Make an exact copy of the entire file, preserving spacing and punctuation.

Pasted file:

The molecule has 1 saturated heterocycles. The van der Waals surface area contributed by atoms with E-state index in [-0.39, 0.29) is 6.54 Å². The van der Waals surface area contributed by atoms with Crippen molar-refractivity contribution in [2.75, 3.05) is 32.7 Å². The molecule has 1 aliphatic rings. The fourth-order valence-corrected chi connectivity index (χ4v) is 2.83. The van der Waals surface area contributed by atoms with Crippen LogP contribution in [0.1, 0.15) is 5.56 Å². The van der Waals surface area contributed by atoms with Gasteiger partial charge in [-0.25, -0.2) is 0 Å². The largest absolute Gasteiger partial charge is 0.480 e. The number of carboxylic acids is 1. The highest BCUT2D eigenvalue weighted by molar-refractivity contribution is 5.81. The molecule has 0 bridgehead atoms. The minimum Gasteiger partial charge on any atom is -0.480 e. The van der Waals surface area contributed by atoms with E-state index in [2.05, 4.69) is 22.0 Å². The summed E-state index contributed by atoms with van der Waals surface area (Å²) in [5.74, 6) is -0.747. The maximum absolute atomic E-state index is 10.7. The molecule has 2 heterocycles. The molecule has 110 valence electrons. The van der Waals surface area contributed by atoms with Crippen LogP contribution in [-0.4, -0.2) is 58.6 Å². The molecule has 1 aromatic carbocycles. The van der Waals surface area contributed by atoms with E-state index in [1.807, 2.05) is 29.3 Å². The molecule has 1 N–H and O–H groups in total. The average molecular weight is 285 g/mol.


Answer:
The molecule has 1 saturated heterocycles. The van der Waals surface area contributed by atoms with E-state index in [-0.39, 0.29) is 6.54 Å². The van der Waals surface area contributed by atoms with Crippen molar-refractivity contribution in [2.75, 3.05) is 32.7 Å². The molecule has 1 aliphatic rings. The fourth-order valence-corrected chi connectivity index (χ4v) is 2.83. The van der Waals surface area contributed by atoms with Crippen LogP contribution in [0.1, 0.15) is 5.56 Å². The van der Waals surface area contributed by atoms with Gasteiger partial charge in [-0.25, -0.2) is 0 Å². The largest absolute Gasteiger partial charge is 0.480 e. The number of carboxylic acids is 1. The highest BCUT2D eigenvalue weighted by molar-refractivity contribution is 5.81. The molecule has 0 bridgehead atoms. The minimum Gasteiger partial charge on any atom is -0.480 e. The van der Waals surface area contributed by atoms with E-state index in [2.05, 4.69) is 22.0 Å². The summed E-state index contributed by atoms with van der Waals surface area (Å²) in [5.74, 6) is -0.747. The maximum absolute atomic E-state index is 10.7. The molecule has 2 heterocycles. The molecule has 110 valence electrons. The van der Waals surface area contributed by atoms with Crippen LogP contribution in [-0.4, -0.2) is 58.6 Å². The molecule has 1 aromatic carbocycles. The van der Waals surface area contributed by atoms with E-state index in [1.807, 2.05) is 29.3 Å². The molecule has 1 N–H and O–H groups in total. The average molecular weight is 285 g/mol.